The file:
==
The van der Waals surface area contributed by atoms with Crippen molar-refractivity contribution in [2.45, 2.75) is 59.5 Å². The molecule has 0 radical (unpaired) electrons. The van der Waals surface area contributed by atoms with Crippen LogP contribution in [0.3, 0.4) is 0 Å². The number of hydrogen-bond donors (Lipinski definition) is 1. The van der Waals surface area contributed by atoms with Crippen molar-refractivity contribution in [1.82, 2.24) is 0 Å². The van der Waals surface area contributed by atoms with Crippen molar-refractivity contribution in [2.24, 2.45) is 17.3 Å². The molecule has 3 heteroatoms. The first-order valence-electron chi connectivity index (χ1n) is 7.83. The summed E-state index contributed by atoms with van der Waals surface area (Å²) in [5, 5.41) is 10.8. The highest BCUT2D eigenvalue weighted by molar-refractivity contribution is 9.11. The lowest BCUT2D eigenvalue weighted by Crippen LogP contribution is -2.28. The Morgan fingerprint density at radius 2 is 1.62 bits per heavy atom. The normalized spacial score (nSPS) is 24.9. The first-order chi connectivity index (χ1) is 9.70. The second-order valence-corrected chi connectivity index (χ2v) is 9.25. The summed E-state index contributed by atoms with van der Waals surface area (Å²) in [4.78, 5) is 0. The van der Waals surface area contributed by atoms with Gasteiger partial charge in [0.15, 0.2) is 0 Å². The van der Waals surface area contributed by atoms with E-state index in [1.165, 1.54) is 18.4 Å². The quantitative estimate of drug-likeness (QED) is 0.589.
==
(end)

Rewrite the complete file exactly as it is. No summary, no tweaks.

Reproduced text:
The van der Waals surface area contributed by atoms with Crippen molar-refractivity contribution in [2.45, 2.75) is 59.5 Å². The molecule has 0 radical (unpaired) electrons. The van der Waals surface area contributed by atoms with Crippen LogP contribution in [0.3, 0.4) is 0 Å². The number of hydrogen-bond donors (Lipinski definition) is 1. The van der Waals surface area contributed by atoms with Crippen molar-refractivity contribution in [1.82, 2.24) is 0 Å². The van der Waals surface area contributed by atoms with Crippen molar-refractivity contribution in [2.24, 2.45) is 17.3 Å². The molecule has 3 heteroatoms. The first-order valence-electron chi connectivity index (χ1n) is 7.83. The summed E-state index contributed by atoms with van der Waals surface area (Å²) in [5, 5.41) is 10.8. The highest BCUT2D eigenvalue weighted by molar-refractivity contribution is 9.11. The lowest BCUT2D eigenvalue weighted by Crippen LogP contribution is -2.28. The Morgan fingerprint density at radius 2 is 1.62 bits per heavy atom. The normalized spacial score (nSPS) is 24.9. The first-order chi connectivity index (χ1) is 9.70. The second-order valence-corrected chi connectivity index (χ2v) is 9.25. The summed E-state index contributed by atoms with van der Waals surface area (Å²) in [4.78, 5) is 0. The van der Waals surface area contributed by atoms with Gasteiger partial charge in [0.15, 0.2) is 0 Å². The van der Waals surface area contributed by atoms with E-state index in [1.165, 1.54) is 18.4 Å². The quantitative estimate of drug-likeness (QED) is 0.589.